by Travis Anderson
The Artemis made her approach. Riley noted the presence of a Blackbird-class scoutship. He informed Aellai that the ship’s ID transponder pinged it as the Odyssey.
“I wonder what Macen is doing here?” Aellai pondered aloud. She knew Macen by reputation alone. She also knew he’d worked closely with Hudson and Chakotay before their passing and still worked hand in hand with Ro and Korepanova. It seemed Eddington would be getting rid of yet another potential thorn in the side.
“Eddington’s report just arrived,” Riley advised Aellai. “There are two starships assigned to this patrol region. The first is a Springfield-class ship called the Courageous and the other is a Cheyenne-class named the Navajo. But they both seem to be out of the vicinity right now.”
“Scan the Odyssey,” Aellai ordered. “I want to know what she’s capable of.”
“Ye Gods,” Riley breathed, “she’s intact.”
“Of course she’s intact,” Aellai grated. “She’s right in front of us.”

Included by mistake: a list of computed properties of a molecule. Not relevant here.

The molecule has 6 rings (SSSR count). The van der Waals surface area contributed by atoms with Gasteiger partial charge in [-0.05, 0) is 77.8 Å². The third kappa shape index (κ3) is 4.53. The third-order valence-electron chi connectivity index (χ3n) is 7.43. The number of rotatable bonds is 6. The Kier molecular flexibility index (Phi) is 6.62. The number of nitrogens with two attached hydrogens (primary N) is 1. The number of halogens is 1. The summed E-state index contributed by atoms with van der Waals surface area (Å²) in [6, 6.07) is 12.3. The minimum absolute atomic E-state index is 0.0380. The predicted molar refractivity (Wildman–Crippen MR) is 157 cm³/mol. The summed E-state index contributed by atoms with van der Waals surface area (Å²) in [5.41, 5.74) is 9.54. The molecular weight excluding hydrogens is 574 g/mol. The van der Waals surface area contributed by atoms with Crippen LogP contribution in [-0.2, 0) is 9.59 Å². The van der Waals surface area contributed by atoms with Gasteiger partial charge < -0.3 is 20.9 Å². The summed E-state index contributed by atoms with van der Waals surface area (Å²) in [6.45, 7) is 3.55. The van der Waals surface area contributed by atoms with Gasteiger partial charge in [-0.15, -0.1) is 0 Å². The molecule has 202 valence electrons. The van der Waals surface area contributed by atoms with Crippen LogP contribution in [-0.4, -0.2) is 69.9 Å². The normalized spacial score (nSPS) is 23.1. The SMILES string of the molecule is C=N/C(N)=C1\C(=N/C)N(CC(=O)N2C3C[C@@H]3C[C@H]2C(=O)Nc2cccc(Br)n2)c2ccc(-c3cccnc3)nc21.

“No, I mean she’s listed as being decommissioned but she’s in service trim. Starfleet didn’t remove a blessed thing when they handed her over to Macen,” Riley described.
“Who is he?” Aellai mused.
“A freelance investigator, or so he claims,” Riley recalled. “No one seems to know much about him except Ro and Korepanova.”
“What’s a ‘freelance investigator?’” Aellai wondered.
“That’s commercial talk for ‘spy for hire,’” Riley retorted.
“Isn’t he a former Starfleet officer?” Aellai seemed to recall.
“That’s what put him in the club with everyone he worked with,” Riley informed her. “They’re all ex-Starfleet.”